When you have placenta previa do you only bleed when it's time for your period or do you bleed all through your pregnancy? What happens?
Patients with placenta previa often experience painless, bright red vaginal bleeding around 32 weeks of gestation.
Placenta previa is a pregnancy complication in which placenta overlies or is proximate to the internal opening of the mother's cervix and may cause excessive bleeding during any stage of pregnancy. Placenta previa is mostly suspected if there is bleeding after 24 weeks of gestation.
Bleeding is usually mild in the beginning, and may increase with increase of placental separation.
The major complication which can occur is severe bleeding which is a life threatening danger and can lead to haemorrhage, shock or even death. Babies are usually delivered early because of dangerous amounts of bleeding. Fetal complications may include hypoxia and death.
The greatest risk of placenta previa is at delivery The placenta separates from the Uterus leaving the baby without Oxygen.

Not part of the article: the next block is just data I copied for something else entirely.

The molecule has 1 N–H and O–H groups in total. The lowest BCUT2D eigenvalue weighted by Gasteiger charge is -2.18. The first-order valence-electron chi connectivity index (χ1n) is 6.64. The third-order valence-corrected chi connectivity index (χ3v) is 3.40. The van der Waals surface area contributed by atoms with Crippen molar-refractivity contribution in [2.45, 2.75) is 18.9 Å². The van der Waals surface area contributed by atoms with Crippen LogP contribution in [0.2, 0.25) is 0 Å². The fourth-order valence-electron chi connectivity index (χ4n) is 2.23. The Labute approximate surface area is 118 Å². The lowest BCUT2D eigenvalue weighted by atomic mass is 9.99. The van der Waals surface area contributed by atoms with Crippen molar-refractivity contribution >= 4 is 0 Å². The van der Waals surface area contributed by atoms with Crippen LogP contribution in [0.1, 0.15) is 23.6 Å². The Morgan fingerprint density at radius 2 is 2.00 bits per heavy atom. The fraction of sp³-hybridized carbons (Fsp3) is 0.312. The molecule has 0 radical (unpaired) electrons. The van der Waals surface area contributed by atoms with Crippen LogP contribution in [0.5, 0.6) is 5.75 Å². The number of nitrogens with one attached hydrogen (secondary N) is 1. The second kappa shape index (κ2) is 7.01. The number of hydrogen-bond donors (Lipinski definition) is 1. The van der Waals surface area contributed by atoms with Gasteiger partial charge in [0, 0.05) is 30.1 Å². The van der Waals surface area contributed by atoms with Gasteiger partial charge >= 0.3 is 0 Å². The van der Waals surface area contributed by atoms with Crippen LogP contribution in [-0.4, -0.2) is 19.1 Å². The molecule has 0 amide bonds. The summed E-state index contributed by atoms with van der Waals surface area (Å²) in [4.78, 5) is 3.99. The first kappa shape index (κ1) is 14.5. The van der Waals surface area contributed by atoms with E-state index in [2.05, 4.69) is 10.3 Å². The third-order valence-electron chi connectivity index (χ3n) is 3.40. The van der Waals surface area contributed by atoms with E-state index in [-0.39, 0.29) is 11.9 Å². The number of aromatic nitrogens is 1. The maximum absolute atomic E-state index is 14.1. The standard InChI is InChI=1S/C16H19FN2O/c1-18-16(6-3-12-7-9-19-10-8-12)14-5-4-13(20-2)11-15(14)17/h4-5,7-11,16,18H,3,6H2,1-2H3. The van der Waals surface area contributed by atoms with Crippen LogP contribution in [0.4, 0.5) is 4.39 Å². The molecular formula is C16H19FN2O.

While some bleeding occurs late in the pregnancy this is usually not serious. Sometimes the woman is confined to bed rest to reduce the risk of a premature delivery.
During delivery the placenta being over the birth canal is torn loose from the Uterus. This means that the placenta is no longer able to receive Oxygen from the mother or transfer the Oxygen to the baby. Placenta previa creates a major risk to the life and health of the baby.
Because the placenta is located over the birth canal the placenta is not as securely attached to the Uterus. Because of the risk of the placenta separating early (privia previous to) before the birth of the baby, a C section is often recommended. In a normal delivery the placenta is the after birth. By removing the baby surgically the risks of baby being without Oxygen during delivery is avoided.